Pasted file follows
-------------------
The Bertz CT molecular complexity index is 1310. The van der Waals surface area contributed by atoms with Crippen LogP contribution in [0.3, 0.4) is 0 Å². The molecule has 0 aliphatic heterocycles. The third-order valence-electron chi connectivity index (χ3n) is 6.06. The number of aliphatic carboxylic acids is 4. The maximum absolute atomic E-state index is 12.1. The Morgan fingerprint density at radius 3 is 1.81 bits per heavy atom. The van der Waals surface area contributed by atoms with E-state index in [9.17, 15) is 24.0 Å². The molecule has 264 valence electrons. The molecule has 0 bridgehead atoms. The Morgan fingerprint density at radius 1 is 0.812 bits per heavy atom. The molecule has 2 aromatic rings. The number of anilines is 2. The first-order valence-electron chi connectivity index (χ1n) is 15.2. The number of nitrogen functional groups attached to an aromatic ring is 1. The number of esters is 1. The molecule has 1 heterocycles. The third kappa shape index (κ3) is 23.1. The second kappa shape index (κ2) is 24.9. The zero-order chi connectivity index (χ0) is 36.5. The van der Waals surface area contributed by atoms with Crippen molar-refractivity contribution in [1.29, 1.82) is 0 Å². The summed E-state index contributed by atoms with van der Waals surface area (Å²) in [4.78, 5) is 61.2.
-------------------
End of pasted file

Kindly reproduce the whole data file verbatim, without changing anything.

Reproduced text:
The Bertz CT molecular complexity index is 1310. The van der Waals surface area contributed by atoms with Crippen LogP contribution in [0.3, 0.4) is 0 Å². The molecule has 0 aliphatic heterocycles. The third-order valence-electron chi connectivity index (χ3n) is 6.06. The number of aliphatic carboxylic acids is 4. The maximum absolute atomic E-state index is 12.1. The Morgan fingerprint density at radius 3 is 1.81 bits per heavy atom. The van der Waals surface area contributed by atoms with E-state index in [9.17, 15) is 24.0 Å². The molecule has 264 valence electrons. The molecule has 0 bridgehead atoms. The Morgan fingerprint density at radius 1 is 0.812 bits per heavy atom. The molecule has 2 aromatic rings. The number of anilines is 2. The first-order valence-electron chi connectivity index (χ1n) is 15.2. The number of nitrogen functional groups attached to an aromatic ring is 1. The number of esters is 1. The molecule has 1 heterocycles. The third kappa shape index (κ3) is 23.1. The second kappa shape index (κ2) is 24.9. The zero-order chi connectivity index (χ0) is 36.5. The van der Waals surface area contributed by atoms with Crippen molar-refractivity contribution in [1.29, 1.82) is 0 Å². The summed E-state index contributed by atoms with van der Waals surface area (Å²) in [4.78, 5) is 61.2.